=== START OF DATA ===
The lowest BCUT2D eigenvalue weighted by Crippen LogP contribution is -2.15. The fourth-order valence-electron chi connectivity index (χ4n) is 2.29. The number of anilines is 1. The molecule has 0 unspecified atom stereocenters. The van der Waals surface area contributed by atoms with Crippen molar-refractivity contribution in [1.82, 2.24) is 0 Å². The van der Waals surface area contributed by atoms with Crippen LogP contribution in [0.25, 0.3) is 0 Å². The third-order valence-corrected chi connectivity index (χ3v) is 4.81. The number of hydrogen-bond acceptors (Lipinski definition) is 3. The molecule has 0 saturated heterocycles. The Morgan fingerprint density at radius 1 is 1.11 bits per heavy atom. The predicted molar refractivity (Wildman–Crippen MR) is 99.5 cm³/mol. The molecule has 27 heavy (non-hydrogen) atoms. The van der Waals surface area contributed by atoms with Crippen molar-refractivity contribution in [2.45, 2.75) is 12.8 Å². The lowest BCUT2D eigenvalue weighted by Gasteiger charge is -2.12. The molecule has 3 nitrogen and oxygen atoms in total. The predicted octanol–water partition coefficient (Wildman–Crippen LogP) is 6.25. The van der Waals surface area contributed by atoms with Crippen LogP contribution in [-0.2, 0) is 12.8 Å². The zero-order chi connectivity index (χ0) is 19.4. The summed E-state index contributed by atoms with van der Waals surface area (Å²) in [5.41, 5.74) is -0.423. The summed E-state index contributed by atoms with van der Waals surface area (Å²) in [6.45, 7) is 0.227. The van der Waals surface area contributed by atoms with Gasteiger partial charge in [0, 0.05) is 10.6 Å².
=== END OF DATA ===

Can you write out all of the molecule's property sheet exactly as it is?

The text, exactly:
The lowest BCUT2D eigenvalue weighted by Crippen LogP contribution is -2.15. The fourth-order valence-electron chi connectivity index (χ4n) is 2.29. The number of anilines is 1. The molecule has 0 unspecified atom stereocenters. The van der Waals surface area contributed by atoms with Crippen molar-refractivity contribution in [1.82, 2.24) is 0 Å². The van der Waals surface area contributed by atoms with Crippen LogP contribution in [0.25, 0.3) is 0 Å². The third-order valence-corrected chi connectivity index (χ3v) is 4.81. The number of hydrogen-bond acceptors (Lipinski definition) is 3. The molecule has 0 saturated heterocycles. The Morgan fingerprint density at radius 1 is 1.11 bits per heavy atom. The predicted molar refractivity (Wildman–Crippen MR) is 99.5 cm³/mol. The molecule has 27 heavy (non-hydrogen) atoms. The van der Waals surface area contributed by atoms with Crippen molar-refractivity contribution in [2.45, 2.75) is 12.8 Å². The lowest BCUT2D eigenvalue weighted by Gasteiger charge is -2.12. The molecule has 3 nitrogen and oxygen atoms in total. The predicted octanol–water partition coefficient (Wildman–Crippen LogP) is 6.25. The van der Waals surface area contributed by atoms with Crippen LogP contribution in [-0.2, 0) is 12.8 Å². The zero-order chi connectivity index (χ0) is 19.4. The summed E-state index contributed by atoms with van der Waals surface area (Å²) in [5.41, 5.74) is -0.423. The summed E-state index contributed by atoms with van der Waals surface area (Å²) in [6.45, 7) is 0.227. The van der Waals surface area contributed by atoms with Gasteiger partial charge in [0, 0.05) is 10.6 Å².